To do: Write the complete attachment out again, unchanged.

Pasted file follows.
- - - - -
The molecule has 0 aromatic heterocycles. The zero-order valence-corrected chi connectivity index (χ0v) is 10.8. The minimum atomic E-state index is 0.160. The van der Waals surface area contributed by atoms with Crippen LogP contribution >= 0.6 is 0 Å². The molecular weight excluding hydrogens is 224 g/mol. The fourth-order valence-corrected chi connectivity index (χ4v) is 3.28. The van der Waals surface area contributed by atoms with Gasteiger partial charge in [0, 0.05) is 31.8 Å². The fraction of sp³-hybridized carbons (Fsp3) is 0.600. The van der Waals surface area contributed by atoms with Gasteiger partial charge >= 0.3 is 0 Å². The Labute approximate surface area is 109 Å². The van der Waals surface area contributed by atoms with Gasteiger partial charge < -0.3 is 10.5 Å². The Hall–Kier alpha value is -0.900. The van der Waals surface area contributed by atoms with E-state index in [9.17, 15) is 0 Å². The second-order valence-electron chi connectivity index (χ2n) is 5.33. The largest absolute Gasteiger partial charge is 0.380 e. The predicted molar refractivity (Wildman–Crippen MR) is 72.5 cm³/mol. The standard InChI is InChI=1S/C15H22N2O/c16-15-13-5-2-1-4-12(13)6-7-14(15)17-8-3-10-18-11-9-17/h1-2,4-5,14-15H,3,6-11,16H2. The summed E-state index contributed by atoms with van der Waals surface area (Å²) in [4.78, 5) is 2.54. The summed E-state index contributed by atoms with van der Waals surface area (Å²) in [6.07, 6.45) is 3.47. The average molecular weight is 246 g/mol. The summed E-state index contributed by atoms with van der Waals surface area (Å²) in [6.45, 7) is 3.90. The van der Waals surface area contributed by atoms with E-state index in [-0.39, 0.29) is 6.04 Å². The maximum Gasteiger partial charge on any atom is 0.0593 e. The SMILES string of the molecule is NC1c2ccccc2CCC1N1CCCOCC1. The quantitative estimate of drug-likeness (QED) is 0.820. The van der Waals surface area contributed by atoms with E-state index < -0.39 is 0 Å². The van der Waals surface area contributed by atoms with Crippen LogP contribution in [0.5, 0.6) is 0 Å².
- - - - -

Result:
The molecule has 0 aromatic heterocycles. The zero-order valence-corrected chi connectivity index (χ0v) is 10.8. The minimum atomic E-state index is 0.160. The van der Waals surface area contributed by atoms with Crippen LogP contribution >= 0.6 is 0 Å². The molecular weight excluding hydrogens is 224 g/mol. The fourth-order valence-corrected chi connectivity index (χ4v) is 3.28. The van der Waals surface area contributed by atoms with Gasteiger partial charge in [0, 0.05) is 31.8 Å². The fraction of sp³-hybridized carbons (Fsp3) is 0.600. The van der Waals surface area contributed by atoms with Gasteiger partial charge >= 0.3 is 0 Å². The Labute approximate surface area is 109 Å². The van der Waals surface area contributed by atoms with Gasteiger partial charge < -0.3 is 10.5 Å². The Hall–Kier alpha value is -0.900. The van der Waals surface area contributed by atoms with E-state index in [9.17, 15) is 0 Å². The second-order valence-electron chi connectivity index (χ2n) is 5.33. The largest absolute Gasteiger partial charge is 0.380 e. The predicted molar refractivity (Wildman–Crippen MR) is 72.5 cm³/mol. The standard InChI is InChI=1S/C15H22N2O/c16-15-13-5-2-1-4-12(13)6-7-14(15)17-8-3-10-18-11-9-17/h1-2,4-5,14-15H,3,6-11,16H2. The summed E-state index contributed by atoms with van der Waals surface area (Å²) in [4.78, 5) is 2.54. The summed E-state index contributed by atoms with van der Waals surface area (Å²) in [6.07, 6.45) is 3.47. The average molecular weight is 246 g/mol. The summed E-state index contributed by atoms with van der Waals surface area (Å²) in [6.45, 7) is 3.90. The van der Waals surface area contributed by atoms with E-state index in [-0.39, 0.29) is 6.04 Å². The maximum Gasteiger partial charge on any atom is 0.0593 e. The SMILES string of the molecule is NC1c2ccccc2CCC1N1CCCOCC1. The quantitative estimate of drug-likeness (QED) is 0.820. The van der Waals surface area contributed by atoms with E-state index < -0.39 is 0 Å². The van der Waals surface area contributed by atoms with Crippen LogP contribution in [0.5, 0.6) is 0 Å².